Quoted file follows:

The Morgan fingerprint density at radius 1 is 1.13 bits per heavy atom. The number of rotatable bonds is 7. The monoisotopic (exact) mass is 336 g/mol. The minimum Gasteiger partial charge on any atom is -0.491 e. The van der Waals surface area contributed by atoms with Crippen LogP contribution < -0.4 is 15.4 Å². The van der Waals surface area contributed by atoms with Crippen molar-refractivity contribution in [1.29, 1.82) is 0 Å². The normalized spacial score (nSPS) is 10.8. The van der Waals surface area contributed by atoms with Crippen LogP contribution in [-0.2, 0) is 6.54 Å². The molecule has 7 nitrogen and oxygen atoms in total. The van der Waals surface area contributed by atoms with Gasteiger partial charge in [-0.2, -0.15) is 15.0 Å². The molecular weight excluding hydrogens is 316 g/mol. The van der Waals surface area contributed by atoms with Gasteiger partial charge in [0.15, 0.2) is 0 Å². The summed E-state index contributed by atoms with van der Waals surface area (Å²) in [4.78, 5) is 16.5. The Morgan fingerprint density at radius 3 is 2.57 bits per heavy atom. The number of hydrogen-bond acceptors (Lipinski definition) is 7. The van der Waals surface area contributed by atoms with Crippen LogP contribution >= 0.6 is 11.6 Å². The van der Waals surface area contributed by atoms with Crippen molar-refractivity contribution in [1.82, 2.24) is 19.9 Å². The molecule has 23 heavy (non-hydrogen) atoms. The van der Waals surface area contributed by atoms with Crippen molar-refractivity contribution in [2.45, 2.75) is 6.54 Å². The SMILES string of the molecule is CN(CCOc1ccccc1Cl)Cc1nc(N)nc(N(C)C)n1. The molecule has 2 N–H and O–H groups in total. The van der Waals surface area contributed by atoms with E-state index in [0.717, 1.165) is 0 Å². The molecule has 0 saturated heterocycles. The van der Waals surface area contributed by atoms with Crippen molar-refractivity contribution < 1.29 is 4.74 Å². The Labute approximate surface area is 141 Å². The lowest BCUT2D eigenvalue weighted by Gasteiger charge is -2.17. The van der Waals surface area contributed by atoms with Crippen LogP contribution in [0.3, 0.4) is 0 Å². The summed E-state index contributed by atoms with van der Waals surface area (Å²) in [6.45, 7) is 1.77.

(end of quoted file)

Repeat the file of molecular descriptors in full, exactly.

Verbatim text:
The Morgan fingerprint density at radius 1 is 1.13 bits per heavy atom. The number of rotatable bonds is 7. The monoisotopic (exact) mass is 336 g/mol. The minimum Gasteiger partial charge on any atom is -0.491 e. The van der Waals surface area contributed by atoms with Crippen LogP contribution < -0.4 is 15.4 Å². The van der Waals surface area contributed by atoms with Crippen molar-refractivity contribution in [1.29, 1.82) is 0 Å². The normalized spacial score (nSPS) is 10.8. The van der Waals surface area contributed by atoms with Crippen LogP contribution in [-0.2, 0) is 6.54 Å². The molecule has 7 nitrogen and oxygen atoms in total. The van der Waals surface area contributed by atoms with Gasteiger partial charge in [-0.2, -0.15) is 15.0 Å². The molecular weight excluding hydrogens is 316 g/mol. The van der Waals surface area contributed by atoms with Gasteiger partial charge in [0.15, 0.2) is 0 Å². The summed E-state index contributed by atoms with van der Waals surface area (Å²) in [4.78, 5) is 16.5. The Morgan fingerprint density at radius 3 is 2.57 bits per heavy atom. The number of hydrogen-bond acceptors (Lipinski definition) is 7. The van der Waals surface area contributed by atoms with Crippen LogP contribution >= 0.6 is 11.6 Å². The van der Waals surface area contributed by atoms with Crippen molar-refractivity contribution in [1.82, 2.24) is 19.9 Å². The molecule has 23 heavy (non-hydrogen) atoms. The van der Waals surface area contributed by atoms with Crippen molar-refractivity contribution in [2.45, 2.75) is 6.54 Å². The SMILES string of the molecule is CN(CCOc1ccccc1Cl)Cc1nc(N)nc(N(C)C)n1. The molecule has 2 N–H and O–H groups in total. The van der Waals surface area contributed by atoms with E-state index in [0.717, 1.165) is 0 Å². The molecule has 0 saturated heterocycles. The van der Waals surface area contributed by atoms with Crippen molar-refractivity contribution < 1.29 is 4.74 Å². The Labute approximate surface area is 141 Å². The lowest BCUT2D eigenvalue weighted by Gasteiger charge is -2.17. The van der Waals surface area contributed by atoms with Crippen LogP contribution in [0.3, 0.4) is 0 Å². The summed E-state index contributed by atoms with van der Waals surface area (Å²) in [6.45, 7) is 1.77.